# 15 Light Transport II: Volume Rendering

Just as `BSDF`s characterize reflection from the surfaces in a scene,
`Medium` class implementations represent scattering that occurs
*between* surfaces; examples include atmospheric scattering effects
such as haze, absorption in a stained glass window, or scattering by fat
globules in a bottle of milk. Technically, all of these phenomena are due
to surface interactions with a vast number of microscopic particles, though
it is preferable to find a less cumbersome way of modeling them than
considering them individually. With the models described in this chapter,
the particles are assumed to be so numerous that they can be represented
using statistical distributions instead of an explicit enumeration.

This chapter begins with an introduction of the equation of transfer, which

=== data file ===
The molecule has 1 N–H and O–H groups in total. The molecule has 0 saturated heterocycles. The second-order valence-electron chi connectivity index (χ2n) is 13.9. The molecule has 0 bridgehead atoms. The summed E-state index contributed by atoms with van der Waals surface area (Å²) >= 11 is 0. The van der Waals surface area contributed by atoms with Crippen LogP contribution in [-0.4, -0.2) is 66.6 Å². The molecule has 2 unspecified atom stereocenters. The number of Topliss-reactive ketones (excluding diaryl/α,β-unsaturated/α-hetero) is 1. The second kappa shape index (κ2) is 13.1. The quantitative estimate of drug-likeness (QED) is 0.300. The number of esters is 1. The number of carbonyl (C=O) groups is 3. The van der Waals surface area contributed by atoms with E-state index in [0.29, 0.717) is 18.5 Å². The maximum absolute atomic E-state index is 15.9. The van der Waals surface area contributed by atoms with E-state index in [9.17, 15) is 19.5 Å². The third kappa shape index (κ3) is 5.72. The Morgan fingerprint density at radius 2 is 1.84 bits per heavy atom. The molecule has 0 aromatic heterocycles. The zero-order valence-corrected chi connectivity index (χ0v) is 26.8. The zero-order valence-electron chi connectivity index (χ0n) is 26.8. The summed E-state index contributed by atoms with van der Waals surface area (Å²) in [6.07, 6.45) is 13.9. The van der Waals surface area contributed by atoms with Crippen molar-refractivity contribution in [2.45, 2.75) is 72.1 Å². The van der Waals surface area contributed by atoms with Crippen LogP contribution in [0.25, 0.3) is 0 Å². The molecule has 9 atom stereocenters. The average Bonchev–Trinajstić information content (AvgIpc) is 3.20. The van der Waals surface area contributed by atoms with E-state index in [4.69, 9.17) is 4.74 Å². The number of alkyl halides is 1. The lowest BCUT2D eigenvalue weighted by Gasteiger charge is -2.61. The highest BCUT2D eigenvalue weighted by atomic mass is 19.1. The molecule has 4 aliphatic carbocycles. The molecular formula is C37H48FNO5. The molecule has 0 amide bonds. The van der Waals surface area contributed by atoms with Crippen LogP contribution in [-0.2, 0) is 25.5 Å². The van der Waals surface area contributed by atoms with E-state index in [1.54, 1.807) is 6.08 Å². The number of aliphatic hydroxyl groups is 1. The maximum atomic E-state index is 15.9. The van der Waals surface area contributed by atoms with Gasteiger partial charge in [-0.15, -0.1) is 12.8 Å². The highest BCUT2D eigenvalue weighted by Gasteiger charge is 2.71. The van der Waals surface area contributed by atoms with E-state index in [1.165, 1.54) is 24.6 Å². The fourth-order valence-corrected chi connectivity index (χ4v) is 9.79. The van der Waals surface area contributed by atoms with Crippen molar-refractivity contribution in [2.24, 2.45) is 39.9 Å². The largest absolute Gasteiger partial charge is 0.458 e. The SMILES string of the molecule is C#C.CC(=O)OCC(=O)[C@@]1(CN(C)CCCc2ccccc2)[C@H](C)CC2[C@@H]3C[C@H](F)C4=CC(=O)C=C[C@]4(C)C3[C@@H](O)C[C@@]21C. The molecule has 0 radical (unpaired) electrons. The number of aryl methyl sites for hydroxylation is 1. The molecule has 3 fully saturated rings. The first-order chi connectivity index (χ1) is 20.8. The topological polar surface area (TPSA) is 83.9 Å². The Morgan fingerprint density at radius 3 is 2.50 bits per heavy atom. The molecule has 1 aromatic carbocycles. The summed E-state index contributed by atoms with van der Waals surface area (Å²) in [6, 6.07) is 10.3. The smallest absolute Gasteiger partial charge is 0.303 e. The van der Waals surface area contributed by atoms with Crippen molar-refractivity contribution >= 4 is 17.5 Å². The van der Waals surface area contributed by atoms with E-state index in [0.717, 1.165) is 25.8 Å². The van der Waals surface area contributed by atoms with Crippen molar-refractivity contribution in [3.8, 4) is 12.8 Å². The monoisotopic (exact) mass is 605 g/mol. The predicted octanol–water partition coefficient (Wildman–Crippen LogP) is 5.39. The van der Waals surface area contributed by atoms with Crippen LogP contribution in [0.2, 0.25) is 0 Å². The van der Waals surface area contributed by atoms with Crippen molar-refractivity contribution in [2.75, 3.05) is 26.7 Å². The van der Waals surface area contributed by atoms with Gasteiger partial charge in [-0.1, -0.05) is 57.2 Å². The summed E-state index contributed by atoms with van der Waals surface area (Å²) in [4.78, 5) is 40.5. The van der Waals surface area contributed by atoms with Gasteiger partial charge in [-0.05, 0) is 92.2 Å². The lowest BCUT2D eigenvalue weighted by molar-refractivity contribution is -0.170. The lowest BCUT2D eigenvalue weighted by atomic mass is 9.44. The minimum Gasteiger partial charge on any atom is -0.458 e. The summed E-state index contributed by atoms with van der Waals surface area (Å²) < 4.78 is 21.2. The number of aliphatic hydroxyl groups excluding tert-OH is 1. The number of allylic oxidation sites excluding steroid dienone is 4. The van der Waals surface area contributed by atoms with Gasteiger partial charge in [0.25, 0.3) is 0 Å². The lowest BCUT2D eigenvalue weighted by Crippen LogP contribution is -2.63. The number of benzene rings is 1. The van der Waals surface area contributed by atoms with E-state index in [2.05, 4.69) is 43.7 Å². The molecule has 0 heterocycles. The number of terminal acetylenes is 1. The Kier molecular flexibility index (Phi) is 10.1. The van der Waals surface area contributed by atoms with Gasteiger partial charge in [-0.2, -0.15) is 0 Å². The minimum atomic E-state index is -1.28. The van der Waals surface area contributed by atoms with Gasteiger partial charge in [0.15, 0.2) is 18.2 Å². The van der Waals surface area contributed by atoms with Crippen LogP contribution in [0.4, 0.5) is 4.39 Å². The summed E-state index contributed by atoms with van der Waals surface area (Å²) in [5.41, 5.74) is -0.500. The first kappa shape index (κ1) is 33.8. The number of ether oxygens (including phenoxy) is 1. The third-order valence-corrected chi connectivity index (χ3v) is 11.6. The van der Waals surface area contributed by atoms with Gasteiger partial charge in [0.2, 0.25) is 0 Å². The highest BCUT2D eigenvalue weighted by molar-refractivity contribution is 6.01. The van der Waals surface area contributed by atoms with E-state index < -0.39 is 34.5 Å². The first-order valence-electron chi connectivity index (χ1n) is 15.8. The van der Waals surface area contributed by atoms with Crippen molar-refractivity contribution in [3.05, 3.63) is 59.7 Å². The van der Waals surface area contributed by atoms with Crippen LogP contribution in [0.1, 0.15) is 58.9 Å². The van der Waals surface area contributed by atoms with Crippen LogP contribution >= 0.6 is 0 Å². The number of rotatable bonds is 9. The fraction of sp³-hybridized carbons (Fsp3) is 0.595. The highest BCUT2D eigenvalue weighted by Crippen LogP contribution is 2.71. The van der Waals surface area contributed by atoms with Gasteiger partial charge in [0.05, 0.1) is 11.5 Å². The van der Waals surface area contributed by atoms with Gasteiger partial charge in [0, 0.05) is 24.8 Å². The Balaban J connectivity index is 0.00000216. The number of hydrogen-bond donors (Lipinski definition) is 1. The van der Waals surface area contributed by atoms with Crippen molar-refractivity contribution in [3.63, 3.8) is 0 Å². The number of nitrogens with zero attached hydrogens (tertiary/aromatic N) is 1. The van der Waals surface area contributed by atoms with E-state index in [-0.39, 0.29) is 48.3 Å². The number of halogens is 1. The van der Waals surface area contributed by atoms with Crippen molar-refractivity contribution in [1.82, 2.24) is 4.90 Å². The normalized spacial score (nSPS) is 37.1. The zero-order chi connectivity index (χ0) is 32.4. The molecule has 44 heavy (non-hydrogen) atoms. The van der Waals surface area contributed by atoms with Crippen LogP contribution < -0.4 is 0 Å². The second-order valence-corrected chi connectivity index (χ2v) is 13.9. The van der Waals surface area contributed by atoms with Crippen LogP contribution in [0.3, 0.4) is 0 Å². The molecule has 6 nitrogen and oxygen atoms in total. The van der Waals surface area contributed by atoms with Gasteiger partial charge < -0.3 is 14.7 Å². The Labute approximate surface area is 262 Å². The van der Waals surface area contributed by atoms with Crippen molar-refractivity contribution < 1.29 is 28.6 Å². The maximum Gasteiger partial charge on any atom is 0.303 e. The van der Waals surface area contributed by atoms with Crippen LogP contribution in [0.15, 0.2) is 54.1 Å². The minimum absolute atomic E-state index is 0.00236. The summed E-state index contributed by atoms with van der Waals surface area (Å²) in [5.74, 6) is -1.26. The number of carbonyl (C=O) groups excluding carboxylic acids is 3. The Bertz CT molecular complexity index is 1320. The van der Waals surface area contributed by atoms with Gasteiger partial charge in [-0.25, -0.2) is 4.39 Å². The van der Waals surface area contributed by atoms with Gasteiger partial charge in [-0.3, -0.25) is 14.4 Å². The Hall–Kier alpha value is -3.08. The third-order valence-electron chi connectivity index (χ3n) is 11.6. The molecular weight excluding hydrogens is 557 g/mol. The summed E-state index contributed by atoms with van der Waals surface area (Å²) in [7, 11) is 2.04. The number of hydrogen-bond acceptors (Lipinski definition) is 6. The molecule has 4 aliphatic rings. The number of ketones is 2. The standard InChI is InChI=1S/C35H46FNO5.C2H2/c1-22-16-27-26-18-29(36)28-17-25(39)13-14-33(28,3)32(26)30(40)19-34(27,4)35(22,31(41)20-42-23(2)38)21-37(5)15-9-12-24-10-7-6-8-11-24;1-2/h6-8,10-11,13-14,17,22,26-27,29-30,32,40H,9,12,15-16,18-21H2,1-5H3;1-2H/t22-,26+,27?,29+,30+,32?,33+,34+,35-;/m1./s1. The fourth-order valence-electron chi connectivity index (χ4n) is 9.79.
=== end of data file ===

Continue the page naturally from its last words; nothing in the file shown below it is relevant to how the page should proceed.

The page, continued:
describes the equilibrium distribution of radiance in scenes with
participating media, and then presents a number of sampling methods that
are useful for Monte Carlo integration with participating media. Given
this foundation, the `VolPathIntegrator` can be introduced—it extends
the `PathIntegrator` to solve the light transport equation in the
presence of participating media.

After Section 15.4 describes how
to sample from BSSRDF distributions,
Section 15.5 then describes the implementation of a
`BSSRDF` that models the aggregate light scattering in media bounded
by refractive surfaces. Although the approach is expressed in terms of radiance
leaving from and arriving at surfaces, it is included in this chapter since
its implementation is based on an approximate solution to the equation of
transfer in participating media.